Thursday, June 28, 2007

Bring It Home

I used to know some little boys whose mother told me they thought China was Toyland because all the toys were made there. Well, the dream of cheap goods is starting to get a little gunky around the edges. Just read that China has shut down 180 of its factories because of the discovery that ”Formaldehyde, illegal dyes, and industrial wax were found being used to make candy, pickles, crackers and seafood”! Well, okaaay. That’s according to an official with the General Administration of Quality Supervision, Inspection and Quarantine, responsible for food safety. Not isolated incidences, they say. First melamine in the pet food, then antifreeze in the toothpaste and now... What more?

Even the quinessentially American Twinkie is outsourced, it turns out. (That’s a story to give you chills). I have to admit, I’m not surprised really. I’ve been suspicious of Made In China junk for years. Not only is there no knowing who made the stuff (prisoners, slaves, kids) but where are the safety regs? Metal stuff especially makes me wonder uneasily. I get creeped thinking about contaminated metal streams and bottom line priorities. That's probably our own hot stuff sitting pretty on Wal Mart shelves. I mean, how do we know otherwise? Assurances, please.

Not a pleasant line of thinking so I'll turn it around. This news just gives a nice push in a better direction. Local, local, local. Seems location matters in more than real estate. It makes me happy that we're growing food in our backyard, support our locally owned stores (Community Market, Copperfield's Books, Stanroy's, Western Farm, thrift shops, local boutiques and restaurants) but of course we could do better. We still don't go to the Farmer's Market and that's a big one. We still patronize Trader Joe's and when Yardbird's became Home Depot we hesitantly continued to shop there just because it's up the road as opposed to miles away (less fuel). So there's room for improvement, as always. Meanwhile, I'm grateful for red plums hanging over my back fence, homegrown tomatoes and this fertile Sonoma County.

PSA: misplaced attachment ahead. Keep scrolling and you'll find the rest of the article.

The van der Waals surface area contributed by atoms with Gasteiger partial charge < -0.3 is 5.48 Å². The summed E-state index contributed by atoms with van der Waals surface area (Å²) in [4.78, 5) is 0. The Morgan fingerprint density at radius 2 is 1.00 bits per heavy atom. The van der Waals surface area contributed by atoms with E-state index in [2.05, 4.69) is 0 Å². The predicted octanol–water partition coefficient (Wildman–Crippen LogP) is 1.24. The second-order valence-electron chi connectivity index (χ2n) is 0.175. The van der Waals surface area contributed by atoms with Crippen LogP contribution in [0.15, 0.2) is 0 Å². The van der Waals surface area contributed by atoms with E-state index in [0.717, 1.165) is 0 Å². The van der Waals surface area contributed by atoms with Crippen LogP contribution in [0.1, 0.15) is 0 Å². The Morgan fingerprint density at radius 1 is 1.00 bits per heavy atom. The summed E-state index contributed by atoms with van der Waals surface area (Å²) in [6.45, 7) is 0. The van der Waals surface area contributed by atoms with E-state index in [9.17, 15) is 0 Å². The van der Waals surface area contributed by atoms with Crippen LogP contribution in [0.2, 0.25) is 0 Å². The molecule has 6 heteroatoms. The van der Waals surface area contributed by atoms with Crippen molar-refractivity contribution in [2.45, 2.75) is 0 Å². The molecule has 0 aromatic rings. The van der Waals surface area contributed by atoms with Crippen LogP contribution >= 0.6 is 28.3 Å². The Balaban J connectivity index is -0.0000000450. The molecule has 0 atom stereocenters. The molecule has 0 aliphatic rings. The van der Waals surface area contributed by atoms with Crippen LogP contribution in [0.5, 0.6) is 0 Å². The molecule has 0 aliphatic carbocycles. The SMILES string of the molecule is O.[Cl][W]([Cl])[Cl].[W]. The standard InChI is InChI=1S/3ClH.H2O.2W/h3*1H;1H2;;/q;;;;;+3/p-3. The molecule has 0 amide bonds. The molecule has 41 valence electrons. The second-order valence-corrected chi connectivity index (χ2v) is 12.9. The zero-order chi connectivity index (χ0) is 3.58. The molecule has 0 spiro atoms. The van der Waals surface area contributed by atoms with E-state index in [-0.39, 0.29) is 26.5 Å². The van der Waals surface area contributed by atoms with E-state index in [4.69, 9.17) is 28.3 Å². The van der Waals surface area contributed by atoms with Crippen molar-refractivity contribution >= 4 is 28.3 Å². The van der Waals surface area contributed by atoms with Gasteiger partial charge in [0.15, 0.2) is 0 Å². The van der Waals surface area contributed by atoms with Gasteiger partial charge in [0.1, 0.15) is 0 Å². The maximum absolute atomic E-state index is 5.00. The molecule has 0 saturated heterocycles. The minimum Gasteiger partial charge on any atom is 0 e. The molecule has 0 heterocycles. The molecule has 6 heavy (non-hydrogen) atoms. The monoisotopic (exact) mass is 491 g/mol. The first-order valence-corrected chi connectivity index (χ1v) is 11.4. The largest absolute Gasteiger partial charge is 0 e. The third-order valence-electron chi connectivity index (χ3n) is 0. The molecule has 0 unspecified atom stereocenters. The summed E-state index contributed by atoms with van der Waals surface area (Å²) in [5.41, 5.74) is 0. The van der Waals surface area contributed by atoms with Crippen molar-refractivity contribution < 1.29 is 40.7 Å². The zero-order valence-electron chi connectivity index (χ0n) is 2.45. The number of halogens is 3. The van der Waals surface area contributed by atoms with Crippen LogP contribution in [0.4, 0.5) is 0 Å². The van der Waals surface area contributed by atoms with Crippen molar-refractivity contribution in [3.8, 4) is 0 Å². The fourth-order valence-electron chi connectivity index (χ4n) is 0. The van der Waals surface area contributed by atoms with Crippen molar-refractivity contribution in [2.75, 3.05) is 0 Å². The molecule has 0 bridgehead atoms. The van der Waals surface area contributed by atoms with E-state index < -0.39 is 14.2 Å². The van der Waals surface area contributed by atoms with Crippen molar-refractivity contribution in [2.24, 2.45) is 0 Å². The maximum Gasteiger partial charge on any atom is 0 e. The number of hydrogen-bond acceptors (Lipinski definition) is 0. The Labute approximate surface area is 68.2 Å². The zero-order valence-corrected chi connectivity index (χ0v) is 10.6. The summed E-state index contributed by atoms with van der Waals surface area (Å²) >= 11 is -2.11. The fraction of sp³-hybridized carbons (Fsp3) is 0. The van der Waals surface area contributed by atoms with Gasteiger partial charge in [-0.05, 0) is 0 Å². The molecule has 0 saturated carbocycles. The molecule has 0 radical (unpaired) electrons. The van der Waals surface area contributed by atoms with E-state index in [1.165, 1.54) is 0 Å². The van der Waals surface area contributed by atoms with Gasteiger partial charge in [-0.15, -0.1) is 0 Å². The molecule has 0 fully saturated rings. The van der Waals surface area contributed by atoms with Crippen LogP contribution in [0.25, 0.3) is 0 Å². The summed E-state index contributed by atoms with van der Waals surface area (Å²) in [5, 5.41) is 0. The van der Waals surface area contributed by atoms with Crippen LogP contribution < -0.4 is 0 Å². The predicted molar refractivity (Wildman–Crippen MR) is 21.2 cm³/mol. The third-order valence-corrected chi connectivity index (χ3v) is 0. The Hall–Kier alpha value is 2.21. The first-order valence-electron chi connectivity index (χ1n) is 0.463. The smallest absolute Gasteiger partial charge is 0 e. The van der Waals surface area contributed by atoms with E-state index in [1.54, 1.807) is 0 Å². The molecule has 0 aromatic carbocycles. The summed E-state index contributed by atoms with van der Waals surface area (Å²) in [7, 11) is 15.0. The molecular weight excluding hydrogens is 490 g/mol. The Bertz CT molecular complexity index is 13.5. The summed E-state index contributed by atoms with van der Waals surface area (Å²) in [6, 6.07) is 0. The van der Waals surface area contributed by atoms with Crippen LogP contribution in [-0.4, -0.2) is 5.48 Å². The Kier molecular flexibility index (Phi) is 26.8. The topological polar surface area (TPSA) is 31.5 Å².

Photo by Wetpaint Designs

Tuesday, June 26, 2007

Annie Irmer

This one fascinates me. My great, great grandmother Annie Irmer, my Mom's Mom's Mom's Mom. It's easy to project into these old images but, my, she looks grim. Like she means business. Maybe just work worn. Who knows. She seems to have a grip on that unidentified towheaded boy. She's got those, well, they look like wide leg work pants on, her plaid shirt and sun hat. Like she's been or about to be busy out of doors. He looks uncomfortable, sort of half in half out of that frumpled white shirt. Unusual white stockings. Is it a special occasion? Is that a tie or maybe the strap of a bag. Is it the first day of school? Why was the picture taken? The two of them standing there in a leafy yard in front of the flowering yucca. Curious.

Passing Away

Looking up Barnes Road flooding during a heavy rain. My mom grew up in a house my grandpa build out on this road which is north of Santa Rosa and west of 101. I like Grandpa's perfectly hand lettered name on the mailbox (he was after all a sign painter by profession).